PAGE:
This transfer is nice and sharp with many fine details revealed throughout. There are some great old faces in this film, full of character and life and this transfer allows you to see every line.

There are some minor examples of Film-To-Video artefacts in this transfer. These take the form of aliasing and moiré effects. These are most clearly seen in slow pans that cover the buildings of Ky La. Film artefacts appear often but are mainly small and not overly distracting.


This disc features three audio tracks. Two are Dolby Digital 5.1, one in English and the other in Italian. Both are encoded at 384 Kb/s. The third, a commentary by director Oliver Stone, is a Dolby Digital 2.0 surround encoded track with a bit rate of 192 Kb/s.

I listened to the English 5.1 track and the directors commentary.

The 5.1 track is very good indeed. It's a wonderfully immersive effort in which all channels are put to good use. You will hear many good examples of directionality as aircraft fly overhead or cars drive from one side to the other. You will also hear many great examples of ambient sounds such as wind and rain. The subwoofer is used to good effect for explosions, thunder and the like without overpowering the other channels.

The dialogue of this film is clear at all times and set at levels that match the on-screen action. For example, yelling penetrates the sound of gun fire and explosions but is not un-naturally loud. This film features many actors whose first language is not english and as a result some of their dialogue is a little tricky to understand. I found that the occasional word slipped past me but it didn't reduce my involvement in the film at all. The dialogue remained in sync throughout.

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Now in America, a different world

The score is wonderful. It contains Asian influences as well as the more traditional orchestral themes common to film scores. Also featured, when Le Ly moves to America, are popular songs from the 60's and 70's. An interesting, well integrated and stirring score to be sure.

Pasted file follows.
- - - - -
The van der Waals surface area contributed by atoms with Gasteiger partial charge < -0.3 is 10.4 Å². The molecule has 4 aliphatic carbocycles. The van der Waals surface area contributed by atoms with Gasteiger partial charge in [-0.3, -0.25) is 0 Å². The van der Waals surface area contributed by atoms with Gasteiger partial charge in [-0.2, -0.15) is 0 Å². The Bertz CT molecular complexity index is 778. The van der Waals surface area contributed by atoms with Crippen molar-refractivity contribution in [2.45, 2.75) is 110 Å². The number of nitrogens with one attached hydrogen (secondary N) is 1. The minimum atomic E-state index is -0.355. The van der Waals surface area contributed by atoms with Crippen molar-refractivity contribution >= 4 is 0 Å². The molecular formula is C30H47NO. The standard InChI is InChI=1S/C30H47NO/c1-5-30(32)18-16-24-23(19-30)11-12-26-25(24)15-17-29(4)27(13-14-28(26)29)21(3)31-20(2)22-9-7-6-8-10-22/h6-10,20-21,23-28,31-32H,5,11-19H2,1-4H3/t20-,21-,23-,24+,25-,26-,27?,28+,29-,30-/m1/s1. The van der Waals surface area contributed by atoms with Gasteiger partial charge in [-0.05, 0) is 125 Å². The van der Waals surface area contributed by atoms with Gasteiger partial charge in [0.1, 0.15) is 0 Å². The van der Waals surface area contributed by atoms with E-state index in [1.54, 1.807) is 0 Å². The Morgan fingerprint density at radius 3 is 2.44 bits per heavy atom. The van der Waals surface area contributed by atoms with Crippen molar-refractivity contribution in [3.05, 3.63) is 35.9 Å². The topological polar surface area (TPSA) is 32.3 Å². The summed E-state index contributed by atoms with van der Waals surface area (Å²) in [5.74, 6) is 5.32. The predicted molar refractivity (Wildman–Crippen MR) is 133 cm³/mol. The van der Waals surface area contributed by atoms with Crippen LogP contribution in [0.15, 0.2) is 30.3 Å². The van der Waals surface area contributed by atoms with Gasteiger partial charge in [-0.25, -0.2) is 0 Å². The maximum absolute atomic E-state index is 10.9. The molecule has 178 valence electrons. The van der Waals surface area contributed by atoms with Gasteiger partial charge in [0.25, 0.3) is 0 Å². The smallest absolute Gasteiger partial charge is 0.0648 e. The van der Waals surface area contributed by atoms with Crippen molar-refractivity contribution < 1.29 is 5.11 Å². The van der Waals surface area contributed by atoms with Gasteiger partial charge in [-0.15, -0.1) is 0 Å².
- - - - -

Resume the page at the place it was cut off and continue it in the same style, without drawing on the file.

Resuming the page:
Directors Commentary With Oliver Stone

Students looking for a wealth of film making information should look elsewhere as Stone only occasionally talks about such matters in this commentary. He does reveal interesting information about the difficulties of getting permission to film in Vietnam and how this forced the production to Thailand instead. He also talks about the amount of building and landscaping that had to be done in order to create the village of Ky La. He talks a lot about his adaptation of Le Ly's books and of her in general as well as his own experiences of Vietnam both during and after the war. Stone also discusses the history of the Asian region in depth especially the post world war 2 meddling of the U.S in the governments of the region. For me it was an interesting commentary but also a little disappointing as there wasn't enough information about the making of the actual film.

Deleted Scenes

In this section you can view approximately 48 minutes of scenes that were either cut from the final film or alternative cuts of existing scenes. You have the option of listening to them with production sound or with a commentary from Oliver Stone. The video of this section is framed at 2.35:1, like the main feature, but it is not 16x9 enhanced. The quality of the image is ok but the colour is somewhat distorted and the amount of detail merely adequate. The Dolby Digital 2.0 stereo sound is fine. I thought this a nice inclusion especially when watched with the commentary by Stone.

Theatrical Trailer

Running for approximately 3 minutes, this trailer is framed at 2.35:1 and is 16x9 enhanced. It features Dolby Digital 2.0 surround encoded sound. The quality of the trailer is very good indeed. I'm not normally all that interested in trailers but I liked this one.

The voice over for this trailer refers to this film as being part of a trilogy. I don't agree as it doesn't follow on from the previous Stone Vietnam movies. Pedantic aren't I!

Cast And Crew Information

This 'extra' is a single screen that simply lists the main cast and crew.


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Wonderful cinematography
Heaven and Earth was not a box office success which is a shame as it is a wonderful film. It features some powerful acting from Joan Chen, Haing Ngor, Tommy Lee Jones and Hiep Thi Le as Le Ly Hayslip. It features some superb cinematography and a lovely score. The story is both touching and disturbing all of which makes this an involving film that is well worth a look.

As a DVD this is a quality package. It features excellent video and audio transfers and has a small number of good quality extras.

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      And I quote...
    "The harrowing tale of a peaceful family torn apart by war."
    - Michael Chappell